I do think you're right about the calories, in my case, eating the carbs makes me want MORE carbs! so, I have to be very careful. The South Beach Diet adds the Healthy carbs back into the diet in the 2nd phase. We'll see........I just know I want to get back to my goal weight quickly!
 

Carrera

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Hi Ric,
Thanks for your imput. I'll need to re-read your information on this theme when I get more time tomorrow. I just got back from a bike ride and have to start my nightshift.
One question I do have at the moment has to do with how weight-training may affect performance in cases where a trainee adopts a fresh type of training. In my case, I trained exclusively with weights over Winter but got back on the bike towards Spring. I found my performance on the bike was pretty down (probably due to my increased weight and neglect of stamina).
However, do you think those folks who trained many months with weights would find it more difficult to adapt to cycling than someone who never did any weights? I refer to the fact that weights stimulate different muscle fibres. Or do you think the body just adapts regardless and accommodates itself to endurance and power performance? Are there any people on this forum who switched from weight-training to cycling or even from running to cycling? How did they find the adaptation?
By the way, my boss at work is female and used to cycle at a high level. The difference in strength between myself and her is striking yet she has done one particular climb I can't presently do. Then again, she's far far lighter than I am. She told me she averaged 25 mph when she rode while I average less. So, sure, weight-training doesn't seem to have helped me as a cyclist but I wonder whether this is something that lasts over a period. I just find this issue kind of interesting which I why I raised it. Cheers.








Originally posted by ricstern
there's some research looking at weight/strength training and cycling and weights/strength training and other sports. specifically looking at endurance cycling and weights, there's no benefit, and it's possibly detrimental to performance. this is because the forces involved in endurance cycling (any event over about 75-secs) are so low that virtually anyone can meet the forces required. obvious exceptions to this are e.g., frail old ladies, cardiac rehab patients, clinically obese, people who are small, etc.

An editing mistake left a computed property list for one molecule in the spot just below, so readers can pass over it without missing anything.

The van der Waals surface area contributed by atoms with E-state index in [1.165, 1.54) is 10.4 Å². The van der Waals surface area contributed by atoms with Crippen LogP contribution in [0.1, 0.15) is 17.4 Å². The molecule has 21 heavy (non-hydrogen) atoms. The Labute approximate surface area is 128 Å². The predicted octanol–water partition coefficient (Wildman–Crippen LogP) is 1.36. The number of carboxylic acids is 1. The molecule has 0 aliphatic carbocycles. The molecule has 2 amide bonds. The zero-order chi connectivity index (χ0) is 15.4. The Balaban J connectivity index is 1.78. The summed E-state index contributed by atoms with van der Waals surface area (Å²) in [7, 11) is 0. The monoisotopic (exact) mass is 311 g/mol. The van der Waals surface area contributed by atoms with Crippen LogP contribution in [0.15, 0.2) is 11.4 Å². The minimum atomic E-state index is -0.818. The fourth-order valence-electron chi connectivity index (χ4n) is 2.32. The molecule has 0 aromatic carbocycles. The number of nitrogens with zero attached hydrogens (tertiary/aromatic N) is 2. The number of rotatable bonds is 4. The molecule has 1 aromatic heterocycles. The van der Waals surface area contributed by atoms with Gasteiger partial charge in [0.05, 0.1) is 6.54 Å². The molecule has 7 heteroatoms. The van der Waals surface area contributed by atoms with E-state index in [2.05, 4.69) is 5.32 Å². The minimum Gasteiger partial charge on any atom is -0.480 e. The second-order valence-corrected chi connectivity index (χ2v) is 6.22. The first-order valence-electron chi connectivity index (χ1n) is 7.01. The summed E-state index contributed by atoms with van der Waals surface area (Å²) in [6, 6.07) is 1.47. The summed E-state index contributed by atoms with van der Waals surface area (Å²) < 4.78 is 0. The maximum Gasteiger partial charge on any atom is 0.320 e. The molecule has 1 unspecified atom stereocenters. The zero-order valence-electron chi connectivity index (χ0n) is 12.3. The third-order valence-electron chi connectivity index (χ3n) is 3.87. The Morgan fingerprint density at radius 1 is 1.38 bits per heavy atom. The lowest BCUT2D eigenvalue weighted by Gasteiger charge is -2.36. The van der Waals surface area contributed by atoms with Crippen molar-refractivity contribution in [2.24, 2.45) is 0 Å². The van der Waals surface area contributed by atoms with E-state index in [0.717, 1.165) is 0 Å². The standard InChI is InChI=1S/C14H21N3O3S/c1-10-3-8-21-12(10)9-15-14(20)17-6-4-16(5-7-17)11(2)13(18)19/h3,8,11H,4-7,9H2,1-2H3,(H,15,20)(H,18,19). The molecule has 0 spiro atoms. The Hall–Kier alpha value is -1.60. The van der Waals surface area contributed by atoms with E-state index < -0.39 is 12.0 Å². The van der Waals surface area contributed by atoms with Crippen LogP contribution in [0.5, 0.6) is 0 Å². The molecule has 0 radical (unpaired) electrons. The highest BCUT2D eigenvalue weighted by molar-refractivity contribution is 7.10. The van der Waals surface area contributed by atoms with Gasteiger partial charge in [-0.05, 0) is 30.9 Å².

in general, elite endurance athletes are *no* stronger than age, gender and mass matched healthy controls.

all the research with (endurance) cycling and weights in trained athletes has shown no benefits to performance.

research with other endurance sports and weights generally shows no benefits.

adaptations occur at the joint angle and velocity at which they are trained. weight training does not replicate this in cycling and some other sports. for adaptations to cross over from one modality to another there needs to be an increase in muscle cross sectional area (hypertrophy). this increase in contractile proteins allows a greater force to be developed for *sprinting*. currently any healthy person can generate more force in a sprint than in an endurance efforts (e.g., VO2 max test, TT, RR, whatever). often healthy untrained individuals can generate more force and power than elite div 1 pros.

as Hills force-velocity curve shows that forces decrease at higher velocities and as we don't pedal at 0 velocity (and that starting efforts in endurance events don't mean anything), we know that submaximal forces are below maximal (!) and that anyone can generate more force by sprinting than for endurance we're not limited by maximal forces in endurance cycling. this applies to track endurance as well.